We pass “Grizzly Lake’ with not a Grizzly in sight. Along the way are pools and lakes of steaming water. “ What lies beneath?” I wonder.

The hills look misty, but I realise that it’s because of the steam coming off them. They must be jolly hot inside. We stop at ‘Nymph’s Lake’ and think it’s worth a pic. It’s seriously bubbling down there. A sign says, “Hazardous Thermal Area. Boiling water and unstable ground.” Hubby takes a pic from a safe distance. Don’t want him falling into the cauldron; I need him to drive the car. 😉

We see a red RAV4  bogged down in a ditch, and park rangers are directing traffic. He was obviously going too fast on the icy road, and is really lucky that he didn’t land in a cauldron of boiling water. “That would teach him a lesson,” I think to myself, “Oh misery, to have an accident in this weather!” We turn off to Norris and “Yay,” there are loos there. It’s a long-drop, but exceptionally clean and even sweet smelling. We stop off at the Norris Geyser Basin and hubby gets out again. I sit debating whether to brave the cold and snow and finally decide it’s worth it, so I put on an extra jersey under my coat, snow boots, scarf, hat and gloves and set off. It’s quite a walk and I’m hoping to meet up with hubby before too long. I’ve never felt so cold in my whole life. I see him at the main viewing site. It’s all on raised walkways around the geysers, and steam is coming out of all orifices. It sounds like a huge washing machine churning away and smells of sulphur. Scary stuff!

From there, we drive on towards the Caldera boundary. The steepness of the incline tells us that we‘re driving across the edge of it. There’s nothing further of interest along this route, so we head back to the main road and on towards “Old Faithful.”  Thirty miles still to go, as we drive over a bridge with steam rising up on both sides.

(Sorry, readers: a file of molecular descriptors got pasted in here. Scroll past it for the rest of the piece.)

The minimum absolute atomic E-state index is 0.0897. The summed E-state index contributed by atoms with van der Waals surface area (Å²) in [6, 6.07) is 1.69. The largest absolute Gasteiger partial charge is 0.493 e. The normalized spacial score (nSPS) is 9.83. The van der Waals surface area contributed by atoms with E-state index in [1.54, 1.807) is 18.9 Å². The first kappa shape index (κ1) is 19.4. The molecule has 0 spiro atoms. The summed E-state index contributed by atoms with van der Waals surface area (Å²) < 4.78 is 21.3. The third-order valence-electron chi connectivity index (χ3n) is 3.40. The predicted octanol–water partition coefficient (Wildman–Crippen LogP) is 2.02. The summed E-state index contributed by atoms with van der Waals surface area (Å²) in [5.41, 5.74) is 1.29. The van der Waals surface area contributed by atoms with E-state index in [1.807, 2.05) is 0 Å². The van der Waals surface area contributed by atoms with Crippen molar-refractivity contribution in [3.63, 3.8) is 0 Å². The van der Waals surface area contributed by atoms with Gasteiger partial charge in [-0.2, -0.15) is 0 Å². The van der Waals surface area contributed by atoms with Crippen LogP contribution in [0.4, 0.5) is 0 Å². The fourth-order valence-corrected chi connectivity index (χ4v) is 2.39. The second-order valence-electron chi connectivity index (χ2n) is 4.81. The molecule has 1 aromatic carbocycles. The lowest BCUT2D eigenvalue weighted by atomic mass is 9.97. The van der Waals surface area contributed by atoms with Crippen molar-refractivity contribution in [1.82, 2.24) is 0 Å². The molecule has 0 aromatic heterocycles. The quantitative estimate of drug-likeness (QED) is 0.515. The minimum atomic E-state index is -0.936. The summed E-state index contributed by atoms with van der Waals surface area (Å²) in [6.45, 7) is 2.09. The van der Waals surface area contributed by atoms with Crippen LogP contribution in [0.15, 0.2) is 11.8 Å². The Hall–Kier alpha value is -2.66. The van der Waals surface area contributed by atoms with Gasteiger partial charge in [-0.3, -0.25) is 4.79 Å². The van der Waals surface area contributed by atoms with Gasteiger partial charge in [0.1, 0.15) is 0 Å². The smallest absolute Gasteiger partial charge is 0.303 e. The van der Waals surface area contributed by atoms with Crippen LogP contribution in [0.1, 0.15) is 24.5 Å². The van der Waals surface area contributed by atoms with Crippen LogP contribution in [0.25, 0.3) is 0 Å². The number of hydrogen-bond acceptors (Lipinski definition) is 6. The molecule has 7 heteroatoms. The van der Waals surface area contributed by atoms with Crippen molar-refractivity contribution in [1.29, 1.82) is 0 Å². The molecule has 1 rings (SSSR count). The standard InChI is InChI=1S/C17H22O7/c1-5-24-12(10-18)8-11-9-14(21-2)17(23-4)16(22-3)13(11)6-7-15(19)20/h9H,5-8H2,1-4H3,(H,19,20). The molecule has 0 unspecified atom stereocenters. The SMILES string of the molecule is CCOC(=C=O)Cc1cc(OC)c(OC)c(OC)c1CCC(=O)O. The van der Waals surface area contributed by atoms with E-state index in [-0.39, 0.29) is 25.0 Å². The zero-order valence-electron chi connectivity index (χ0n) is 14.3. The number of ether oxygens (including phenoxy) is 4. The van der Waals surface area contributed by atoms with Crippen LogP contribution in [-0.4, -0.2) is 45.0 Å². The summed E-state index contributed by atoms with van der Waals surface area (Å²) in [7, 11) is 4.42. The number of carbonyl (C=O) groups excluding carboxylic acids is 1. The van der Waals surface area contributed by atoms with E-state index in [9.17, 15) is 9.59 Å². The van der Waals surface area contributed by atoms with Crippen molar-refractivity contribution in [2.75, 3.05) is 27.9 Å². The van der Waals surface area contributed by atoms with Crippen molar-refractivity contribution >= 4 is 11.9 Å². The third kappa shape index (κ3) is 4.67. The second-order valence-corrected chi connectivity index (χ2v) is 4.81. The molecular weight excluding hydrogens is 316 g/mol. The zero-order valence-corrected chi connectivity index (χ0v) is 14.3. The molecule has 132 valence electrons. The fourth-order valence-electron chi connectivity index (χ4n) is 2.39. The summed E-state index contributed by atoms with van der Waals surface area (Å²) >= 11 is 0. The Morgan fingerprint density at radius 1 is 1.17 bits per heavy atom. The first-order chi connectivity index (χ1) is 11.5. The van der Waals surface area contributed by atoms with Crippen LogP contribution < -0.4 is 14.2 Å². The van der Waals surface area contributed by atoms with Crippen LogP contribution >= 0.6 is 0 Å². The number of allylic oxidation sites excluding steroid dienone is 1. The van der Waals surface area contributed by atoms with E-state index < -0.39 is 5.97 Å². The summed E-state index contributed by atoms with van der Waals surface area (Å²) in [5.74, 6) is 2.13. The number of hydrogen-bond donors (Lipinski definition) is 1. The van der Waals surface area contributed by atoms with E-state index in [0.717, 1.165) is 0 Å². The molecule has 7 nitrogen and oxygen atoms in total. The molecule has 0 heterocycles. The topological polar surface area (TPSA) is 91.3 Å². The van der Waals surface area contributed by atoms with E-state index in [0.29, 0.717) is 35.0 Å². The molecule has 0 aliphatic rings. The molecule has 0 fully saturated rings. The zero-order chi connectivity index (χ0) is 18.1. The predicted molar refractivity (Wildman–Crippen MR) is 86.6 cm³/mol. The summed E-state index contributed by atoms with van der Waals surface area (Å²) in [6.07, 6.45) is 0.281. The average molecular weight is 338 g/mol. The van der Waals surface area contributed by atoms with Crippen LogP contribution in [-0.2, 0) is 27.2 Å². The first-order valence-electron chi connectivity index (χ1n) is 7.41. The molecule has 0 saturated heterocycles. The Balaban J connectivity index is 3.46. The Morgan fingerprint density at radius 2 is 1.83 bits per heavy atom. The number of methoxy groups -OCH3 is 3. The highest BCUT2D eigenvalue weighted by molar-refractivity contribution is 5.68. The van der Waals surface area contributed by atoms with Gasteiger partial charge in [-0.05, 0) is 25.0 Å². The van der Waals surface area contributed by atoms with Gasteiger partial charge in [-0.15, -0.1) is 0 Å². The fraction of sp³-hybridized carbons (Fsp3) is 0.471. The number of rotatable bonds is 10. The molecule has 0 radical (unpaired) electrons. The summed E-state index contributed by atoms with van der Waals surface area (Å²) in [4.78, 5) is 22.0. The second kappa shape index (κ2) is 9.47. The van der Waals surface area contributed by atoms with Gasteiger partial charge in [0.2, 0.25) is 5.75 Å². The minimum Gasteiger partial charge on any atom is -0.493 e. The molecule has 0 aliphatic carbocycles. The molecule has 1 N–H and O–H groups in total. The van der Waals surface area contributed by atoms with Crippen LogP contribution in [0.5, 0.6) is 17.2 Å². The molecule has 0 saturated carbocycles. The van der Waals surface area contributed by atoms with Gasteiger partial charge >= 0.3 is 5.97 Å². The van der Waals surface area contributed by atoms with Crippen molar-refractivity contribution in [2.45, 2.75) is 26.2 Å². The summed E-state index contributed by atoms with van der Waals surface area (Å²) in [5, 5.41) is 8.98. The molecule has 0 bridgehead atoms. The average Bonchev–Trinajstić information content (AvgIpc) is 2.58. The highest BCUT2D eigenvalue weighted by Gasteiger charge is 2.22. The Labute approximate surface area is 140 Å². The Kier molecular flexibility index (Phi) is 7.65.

We’re stopped for about 15 minutes because of road works, and hungrily devour the leftover chicken pizza from last night’s dinner. It tastes delicious even though it’s cold. Finally we’re allowed through and there are 16 miles still to go. All along the way, the wind is howling and the ground either side is steaming.It feels somewhat surreal. Quite different from normal everyday life.

When we eventually arrive at the Old Faithful visitor centre, we’re told it’s an hour till the next eruption, so we warm ourselves with a hot chocolate, and ten minutes before time, wrap ourselves warmly and head out to the viewing area. It’s snowing a lot now, and there are maybe seventy people all standing in icy anticipation for about twenty minutes. Puffs of steam keep popping out and then disappearing again, and we think that might be all we are going to get. Ah well.

Just when I’ve almost given up hope, the steam goes berserk and shoots maybe 50 meters into the air.

Apparently 30,000 liters of water are expelled per eruption and the water temperature at the vent is 96C. It’s all white sky, white snow and white steam, so didn’t look as spectacular as on the video we saw in the gift shop, which showed beautiful colours against a clear blue sky. Well we’ve at least been there, done that. Another thing to tick off my “Bucket List.”